Case-control studies

In case-control studies, investigators compare exposures between people with a particular disease outcome (cases) and people without that outcome (controls). Investigators aim to collect cases and controls that are representative of an underlying cohort or a cross-section of a population. That population can be defined geographically, but also more loosely as the catchment area of health care facilities. The case sample may be 100% or a large fraction of available cases, while the control sample usually is only a small fraction of the people who do not have the pertinent outcome. Controls represent the cohort or population of people from which the cases arose. Investigators calculate the ratio of the odds of exposures to putative causes of the disease among cases and controls. Depending on the sampling strategy for cases and controls and the nature of the population studied, the odds ratio obtained in a case-control study is interpreted as the risk ratio, rate ratio or (prevalence) odds ratio. The majority of published case-control studies sample open cohorts and so allow direct estimations of rate ratios.

A classic case-control study is Smoking and Carcinoma of the Lung by Richard Doll and A Bradford Hill which suggested a link between smoking and lung cancer.

Cohort studies

In cohort study, one or more groups are closely monitored and outcomes measured over time. Researchers collect information about people and their exposures to factors which might affect their health at baseline, let time pass, and then measure the occurrence of pre-specified outcomes. Researchers commonly make contrasts between individuals who are exposed and not exposed to these factors, or among groups of individuals with different levels of exposure. Investigators may assess several different outcomes, and examine exposure and outcome variables at multiple points during follow-up. Some cohorts are closed - for example birth cohorts. They enrol a defined number of participants at the beginning of the study and follow them from that time forward, often at set intervals up to a fixed end date. Some are open cohorts - for example inhabitants of a town. This means people enter and leave the population at different points in time . Open cohorts change due to deaths, births, and migration, but the composition of the population with regard to variables such as age and gender may remain approximately constant, especially over a short period of time. In a closed cohort cumulative incidences (risks) and incidence rates can be estimated; when exposed and unexposed groups are compared, this leads to risk ratio or rate ratio estimates. Open cohorts estimate incidence rates and rate ratios.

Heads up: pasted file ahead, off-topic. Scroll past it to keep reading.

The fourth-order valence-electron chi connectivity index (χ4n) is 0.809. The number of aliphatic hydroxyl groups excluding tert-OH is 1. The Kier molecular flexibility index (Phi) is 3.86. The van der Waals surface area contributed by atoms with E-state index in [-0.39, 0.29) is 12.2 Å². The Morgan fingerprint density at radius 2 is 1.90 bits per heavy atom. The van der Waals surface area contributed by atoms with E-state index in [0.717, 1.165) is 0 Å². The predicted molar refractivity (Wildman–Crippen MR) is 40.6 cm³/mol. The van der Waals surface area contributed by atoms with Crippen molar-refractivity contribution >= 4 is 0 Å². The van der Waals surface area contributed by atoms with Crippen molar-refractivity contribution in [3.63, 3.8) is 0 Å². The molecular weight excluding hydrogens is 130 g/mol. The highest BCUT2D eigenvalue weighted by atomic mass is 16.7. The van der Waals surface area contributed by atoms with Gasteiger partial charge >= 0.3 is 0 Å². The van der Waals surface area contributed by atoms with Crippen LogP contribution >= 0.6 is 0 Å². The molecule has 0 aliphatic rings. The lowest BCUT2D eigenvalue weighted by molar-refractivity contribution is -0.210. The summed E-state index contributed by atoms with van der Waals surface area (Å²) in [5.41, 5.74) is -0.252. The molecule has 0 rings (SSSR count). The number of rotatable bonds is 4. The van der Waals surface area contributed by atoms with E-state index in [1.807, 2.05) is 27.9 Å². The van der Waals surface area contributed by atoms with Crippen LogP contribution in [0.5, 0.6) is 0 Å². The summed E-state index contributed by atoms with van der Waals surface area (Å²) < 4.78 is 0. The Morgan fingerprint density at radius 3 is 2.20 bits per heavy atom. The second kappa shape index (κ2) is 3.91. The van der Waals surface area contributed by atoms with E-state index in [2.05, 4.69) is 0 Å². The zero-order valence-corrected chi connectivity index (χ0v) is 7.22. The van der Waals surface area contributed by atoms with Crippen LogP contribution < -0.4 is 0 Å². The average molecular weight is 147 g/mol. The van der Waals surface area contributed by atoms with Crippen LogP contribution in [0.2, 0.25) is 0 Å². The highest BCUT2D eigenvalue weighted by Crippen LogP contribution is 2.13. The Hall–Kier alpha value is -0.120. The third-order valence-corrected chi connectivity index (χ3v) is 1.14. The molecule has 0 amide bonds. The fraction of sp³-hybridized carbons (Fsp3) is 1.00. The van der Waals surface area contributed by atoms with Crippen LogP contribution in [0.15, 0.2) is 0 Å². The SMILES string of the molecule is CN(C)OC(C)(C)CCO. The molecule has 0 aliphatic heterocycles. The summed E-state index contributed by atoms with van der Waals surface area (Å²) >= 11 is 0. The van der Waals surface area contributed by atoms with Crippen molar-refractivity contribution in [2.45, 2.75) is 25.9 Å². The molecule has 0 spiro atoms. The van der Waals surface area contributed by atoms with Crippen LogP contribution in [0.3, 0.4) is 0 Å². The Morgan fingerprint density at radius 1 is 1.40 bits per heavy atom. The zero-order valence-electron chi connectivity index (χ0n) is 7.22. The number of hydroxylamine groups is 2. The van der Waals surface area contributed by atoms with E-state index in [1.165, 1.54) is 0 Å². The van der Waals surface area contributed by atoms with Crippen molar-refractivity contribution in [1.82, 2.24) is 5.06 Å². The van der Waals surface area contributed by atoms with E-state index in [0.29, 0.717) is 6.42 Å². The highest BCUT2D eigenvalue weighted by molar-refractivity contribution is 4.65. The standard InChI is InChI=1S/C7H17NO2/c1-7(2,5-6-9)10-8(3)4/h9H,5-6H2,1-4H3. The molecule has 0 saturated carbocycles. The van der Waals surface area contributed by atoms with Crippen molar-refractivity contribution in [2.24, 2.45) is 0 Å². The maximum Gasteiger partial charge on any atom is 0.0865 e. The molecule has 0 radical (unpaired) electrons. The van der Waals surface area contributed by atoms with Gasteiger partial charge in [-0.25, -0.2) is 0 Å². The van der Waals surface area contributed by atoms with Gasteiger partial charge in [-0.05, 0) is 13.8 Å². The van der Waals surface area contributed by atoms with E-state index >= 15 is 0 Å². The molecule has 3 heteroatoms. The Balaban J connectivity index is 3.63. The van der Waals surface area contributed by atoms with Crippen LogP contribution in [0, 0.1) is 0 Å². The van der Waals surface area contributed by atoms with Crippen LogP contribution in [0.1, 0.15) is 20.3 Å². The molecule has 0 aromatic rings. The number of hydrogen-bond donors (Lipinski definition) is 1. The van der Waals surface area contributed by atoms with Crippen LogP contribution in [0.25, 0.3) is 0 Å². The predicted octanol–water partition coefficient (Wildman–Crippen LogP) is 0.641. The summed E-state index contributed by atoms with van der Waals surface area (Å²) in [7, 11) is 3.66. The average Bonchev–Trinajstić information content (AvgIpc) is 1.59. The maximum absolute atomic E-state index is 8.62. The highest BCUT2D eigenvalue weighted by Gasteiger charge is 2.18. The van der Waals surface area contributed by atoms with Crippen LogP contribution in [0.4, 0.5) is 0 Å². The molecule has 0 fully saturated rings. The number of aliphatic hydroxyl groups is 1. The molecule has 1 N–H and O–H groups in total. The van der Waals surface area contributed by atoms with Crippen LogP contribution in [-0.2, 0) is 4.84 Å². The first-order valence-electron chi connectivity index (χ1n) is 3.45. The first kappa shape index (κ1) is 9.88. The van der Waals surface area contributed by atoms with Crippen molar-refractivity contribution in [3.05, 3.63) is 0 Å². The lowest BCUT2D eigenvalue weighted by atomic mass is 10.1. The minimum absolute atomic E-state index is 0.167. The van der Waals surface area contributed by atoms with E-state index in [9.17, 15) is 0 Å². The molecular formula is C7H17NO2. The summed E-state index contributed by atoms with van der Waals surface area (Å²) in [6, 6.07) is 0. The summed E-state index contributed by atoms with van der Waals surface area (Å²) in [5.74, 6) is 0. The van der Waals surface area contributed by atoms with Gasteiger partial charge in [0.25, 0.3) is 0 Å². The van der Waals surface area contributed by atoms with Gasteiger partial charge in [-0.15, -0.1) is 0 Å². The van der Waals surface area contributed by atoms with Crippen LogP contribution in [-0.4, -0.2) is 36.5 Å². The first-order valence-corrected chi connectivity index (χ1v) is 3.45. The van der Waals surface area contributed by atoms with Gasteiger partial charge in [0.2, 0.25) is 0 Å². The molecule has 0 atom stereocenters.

A classic cohort study is The British Doctors' Cohort by Richard Doll and A Bradford Hill which confirmed the link between smoking and lung cancer.

Cross-sectional studies

In cross-sectional studies, investigators assess all individuals in a sample at the same point in time, often to examine the prevalence of exposures, risk factors or disease. Some cross-sectional studies are analytical and aim to quantify potential causal associations between exposures and disease. Such studies may be analysed like a cohort study by comparing disease prevalence between exposure groups. They may also be analysed like a case-control study by comparing the odds of exposure between groups with and without disease. A difficulty that can occur in any design but is particularly clear in cross-sectional studies is to establish that an exposure preceded the disease, although the time order of exposure and outcome may sometimes be clear. In a study in which the exposure variable is congenital or genetic, for example, we can be confident that the exposure preceded the disease, even if we are measuring both at the same time.

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